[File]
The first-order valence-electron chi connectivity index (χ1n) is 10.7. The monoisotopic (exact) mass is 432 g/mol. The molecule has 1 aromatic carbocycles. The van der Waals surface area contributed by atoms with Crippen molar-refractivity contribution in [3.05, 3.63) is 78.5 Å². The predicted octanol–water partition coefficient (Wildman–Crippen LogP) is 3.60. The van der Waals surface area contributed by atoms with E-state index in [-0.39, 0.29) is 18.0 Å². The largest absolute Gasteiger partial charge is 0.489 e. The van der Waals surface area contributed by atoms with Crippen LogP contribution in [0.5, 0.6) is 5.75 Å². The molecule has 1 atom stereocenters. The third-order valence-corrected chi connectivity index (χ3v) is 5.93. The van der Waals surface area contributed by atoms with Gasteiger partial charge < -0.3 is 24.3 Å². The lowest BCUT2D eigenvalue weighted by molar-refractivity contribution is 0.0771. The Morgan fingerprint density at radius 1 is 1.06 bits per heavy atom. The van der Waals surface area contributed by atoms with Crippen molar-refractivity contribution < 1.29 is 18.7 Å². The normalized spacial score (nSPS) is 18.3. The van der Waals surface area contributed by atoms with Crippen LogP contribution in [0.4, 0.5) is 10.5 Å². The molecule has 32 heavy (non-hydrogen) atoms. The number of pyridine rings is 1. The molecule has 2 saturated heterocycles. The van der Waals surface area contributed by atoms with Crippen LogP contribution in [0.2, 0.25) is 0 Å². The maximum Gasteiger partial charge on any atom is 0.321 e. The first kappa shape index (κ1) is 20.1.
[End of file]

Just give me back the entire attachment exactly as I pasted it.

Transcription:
The first-order valence-electron chi connectivity index (χ1n) is 10.7. The monoisotopic (exact) mass is 432 g/mol. The molecule has 1 aromatic carbocycles. The van der Waals surface area contributed by atoms with Crippen molar-refractivity contribution in [3.05, 3.63) is 78.5 Å². The predicted octanol–water partition coefficient (Wildman–Crippen LogP) is 3.60. The van der Waals surface area contributed by atoms with E-state index in [-0.39, 0.29) is 18.0 Å². The largest absolute Gasteiger partial charge is 0.489 e. The van der Waals surface area contributed by atoms with Crippen LogP contribution in [0.5, 0.6) is 5.75 Å². The molecule has 1 atom stereocenters. The third-order valence-corrected chi connectivity index (χ3v) is 5.93. The van der Waals surface area contributed by atoms with Gasteiger partial charge < -0.3 is 24.3 Å². The lowest BCUT2D eigenvalue weighted by molar-refractivity contribution is 0.0771. The Morgan fingerprint density at radius 1 is 1.06 bits per heavy atom. The van der Waals surface area contributed by atoms with Crippen molar-refractivity contribution < 1.29 is 18.7 Å². The normalized spacial score (nSPS) is 18.3. The van der Waals surface area contributed by atoms with Crippen LogP contribution in [0.4, 0.5) is 10.5 Å². The molecule has 32 heavy (non-hydrogen) atoms. The number of pyridine rings is 1. The molecule has 2 saturated heterocycles. The van der Waals surface area contributed by atoms with Crippen LogP contribution in [0.2, 0.25) is 0 Å². The maximum Gasteiger partial charge on any atom is 0.321 e. The first kappa shape index (κ1) is 20.1.